The church sits in a tightly enclosed churchyard in the middle of a wide, open field. This bucolic setting, in which sheep and cattle graze, is an important archaeological site from the Early-Late Medieval period.
All Saints’ is first recorded in 1205, as a chapel-of-ease to the mother church at Bradbourne. However, as the village of Ballidon is mentioned in both the Domesday book and a charter of King Edgar in 963, it’s likely that a church existed here before 1205.
Throughout its lifetime, the church has been altered, rebuilt and restored, creating an intriguing patchwork of speckled stone. The infilled doorway on the north elevation and infilled west window is evidence of the Norman building, while the rebuilding campaign in the 14th century is seen in tracery of the nave and chancel windows.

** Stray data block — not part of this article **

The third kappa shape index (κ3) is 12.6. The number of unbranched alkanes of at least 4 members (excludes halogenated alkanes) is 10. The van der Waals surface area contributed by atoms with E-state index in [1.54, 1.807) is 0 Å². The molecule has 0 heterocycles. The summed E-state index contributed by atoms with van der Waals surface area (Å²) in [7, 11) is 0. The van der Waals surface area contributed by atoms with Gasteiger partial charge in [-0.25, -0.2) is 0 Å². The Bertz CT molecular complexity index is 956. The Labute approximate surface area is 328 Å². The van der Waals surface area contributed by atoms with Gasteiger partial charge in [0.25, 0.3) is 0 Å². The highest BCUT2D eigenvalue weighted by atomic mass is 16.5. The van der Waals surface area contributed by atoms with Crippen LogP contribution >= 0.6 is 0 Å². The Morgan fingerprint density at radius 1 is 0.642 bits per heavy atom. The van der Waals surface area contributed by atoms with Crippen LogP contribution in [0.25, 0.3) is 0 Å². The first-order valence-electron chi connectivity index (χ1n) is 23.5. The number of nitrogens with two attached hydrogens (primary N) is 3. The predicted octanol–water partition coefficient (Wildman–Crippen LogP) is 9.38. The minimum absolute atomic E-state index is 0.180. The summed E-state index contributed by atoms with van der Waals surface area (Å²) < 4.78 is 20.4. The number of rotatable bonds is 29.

The unusual font may also date from this time. Octagonal in form, it is roughly carved with tracery, figures, fish, a bridled horse and several abstract motifs. Some of the carvings are clearly late medieval, while others appear to be Romanesque. Most peculiar, however, is that several of the carvings appear to be upside-down!
Half-way up in to the west wall, there are the remains of a square fire-place. This clearly served a first-floor room, but all other traces of this have been lost. The church was restored in 1822 and all but rebuilt in 1882. The latter has left us with a Neo-Norman arch which leads up four steps to the chancel, where the east window by C.E. Kempe depicts the Resurrection.
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